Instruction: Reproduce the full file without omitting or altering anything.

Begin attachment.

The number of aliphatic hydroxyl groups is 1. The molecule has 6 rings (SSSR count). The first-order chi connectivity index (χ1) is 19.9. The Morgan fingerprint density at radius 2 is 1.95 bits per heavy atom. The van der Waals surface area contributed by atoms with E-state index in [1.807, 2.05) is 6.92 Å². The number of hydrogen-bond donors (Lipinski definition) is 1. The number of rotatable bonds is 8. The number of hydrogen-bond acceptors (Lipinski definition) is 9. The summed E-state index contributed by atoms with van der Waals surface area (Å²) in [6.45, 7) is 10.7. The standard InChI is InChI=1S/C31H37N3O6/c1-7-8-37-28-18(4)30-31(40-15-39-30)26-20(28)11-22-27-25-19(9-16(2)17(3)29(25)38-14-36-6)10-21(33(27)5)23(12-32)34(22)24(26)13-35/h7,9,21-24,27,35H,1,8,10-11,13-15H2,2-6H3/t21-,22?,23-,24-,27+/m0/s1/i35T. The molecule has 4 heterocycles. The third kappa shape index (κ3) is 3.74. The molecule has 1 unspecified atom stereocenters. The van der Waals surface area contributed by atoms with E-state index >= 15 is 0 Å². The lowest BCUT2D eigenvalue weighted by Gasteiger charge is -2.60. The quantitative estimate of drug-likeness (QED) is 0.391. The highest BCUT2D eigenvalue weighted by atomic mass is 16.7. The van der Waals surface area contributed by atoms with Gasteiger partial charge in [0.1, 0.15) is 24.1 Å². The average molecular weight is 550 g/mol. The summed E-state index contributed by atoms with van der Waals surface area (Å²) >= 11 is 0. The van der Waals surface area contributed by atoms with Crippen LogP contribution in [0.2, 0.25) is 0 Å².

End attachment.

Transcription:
The number of aliphatic hydroxyl groups is 1. The molecule has 6 rings (SSSR count). The first-order chi connectivity index (χ1) is 19.9. The Morgan fingerprint density at radius 2 is 1.95 bits per heavy atom. The van der Waals surface area contributed by atoms with E-state index in [1.807, 2.05) is 6.92 Å². The number of hydrogen-bond donors (Lipinski definition) is 1. The number of rotatable bonds is 8. The number of hydrogen-bond acceptors (Lipinski definition) is 9. The summed E-state index contributed by atoms with van der Waals surface area (Å²) in [6.45, 7) is 10.7. The standard InChI is InChI=1S/C31H37N3O6/c1-7-8-37-28-18(4)30-31(40-15-39-30)26-20(28)11-22-27-25-19(9-16(2)17(3)29(25)38-14-36-6)10-21(33(27)5)23(12-32)34(22)24(26)13-35/h7,9,21-24,27,35H,1,8,10-11,13-15H2,2-6H3/t21-,22?,23-,24-,27+/m0/s1/i35T. The molecule has 4 heterocycles. The third kappa shape index (κ3) is 3.74. The molecule has 1 unspecified atom stereocenters. The van der Waals surface area contributed by atoms with E-state index >= 15 is 0 Å². The lowest BCUT2D eigenvalue weighted by Gasteiger charge is -2.60. The quantitative estimate of drug-likeness (QED) is 0.391. The highest BCUT2D eigenvalue weighted by atomic mass is 16.7. The van der Waals surface area contributed by atoms with Gasteiger partial charge in [0.1, 0.15) is 24.1 Å². The average molecular weight is 550 g/mol. The summed E-state index contributed by atoms with van der Waals surface area (Å²) >= 11 is 0. The van der Waals surface area contributed by atoms with Crippen LogP contribution in [0.2, 0.25) is 0 Å².